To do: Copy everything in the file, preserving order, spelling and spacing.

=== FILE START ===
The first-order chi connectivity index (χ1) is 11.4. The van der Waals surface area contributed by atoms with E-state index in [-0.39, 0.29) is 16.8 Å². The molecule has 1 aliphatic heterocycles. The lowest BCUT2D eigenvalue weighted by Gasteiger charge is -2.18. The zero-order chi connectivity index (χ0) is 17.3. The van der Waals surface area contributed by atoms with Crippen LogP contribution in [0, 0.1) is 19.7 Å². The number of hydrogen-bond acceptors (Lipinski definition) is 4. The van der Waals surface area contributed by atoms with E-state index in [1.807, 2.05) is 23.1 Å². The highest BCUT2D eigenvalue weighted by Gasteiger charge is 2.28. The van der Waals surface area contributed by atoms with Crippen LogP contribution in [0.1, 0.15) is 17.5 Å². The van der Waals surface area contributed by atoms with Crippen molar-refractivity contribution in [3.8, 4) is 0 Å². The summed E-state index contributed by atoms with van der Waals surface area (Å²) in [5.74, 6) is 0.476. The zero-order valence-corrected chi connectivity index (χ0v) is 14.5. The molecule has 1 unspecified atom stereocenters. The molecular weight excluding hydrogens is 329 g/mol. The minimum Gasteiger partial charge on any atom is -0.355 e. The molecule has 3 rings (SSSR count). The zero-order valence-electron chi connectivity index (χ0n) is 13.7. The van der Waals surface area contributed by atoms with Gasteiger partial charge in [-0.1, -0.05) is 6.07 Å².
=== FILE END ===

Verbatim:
The first-order chi connectivity index (χ1) is 11.4. The van der Waals surface area contributed by atoms with E-state index in [-0.39, 0.29) is 16.8 Å². The molecule has 1 aliphatic heterocycles. The lowest BCUT2D eigenvalue weighted by Gasteiger charge is -2.18. The zero-order chi connectivity index (χ0) is 17.3. The van der Waals surface area contributed by atoms with Crippen LogP contribution in [0, 0.1) is 19.7 Å². The number of hydrogen-bond acceptors (Lipinski definition) is 4. The van der Waals surface area contributed by atoms with E-state index in [1.807, 2.05) is 23.1 Å². The highest BCUT2D eigenvalue weighted by Gasteiger charge is 2.28. The van der Waals surface area contributed by atoms with Crippen LogP contribution in [0.1, 0.15) is 17.5 Å². The van der Waals surface area contributed by atoms with Crippen molar-refractivity contribution in [3.8, 4) is 0 Å². The summed E-state index contributed by atoms with van der Waals surface area (Å²) in [5.74, 6) is 0.476. The zero-order valence-corrected chi connectivity index (χ0v) is 14.5. The molecule has 1 unspecified atom stereocenters. The molecular weight excluding hydrogens is 329 g/mol. The minimum Gasteiger partial charge on any atom is -0.355 e. The molecule has 3 rings (SSSR count). The zero-order valence-electron chi connectivity index (χ0n) is 13.7. The van der Waals surface area contributed by atoms with Gasteiger partial charge in [-0.1, -0.05) is 6.07 Å².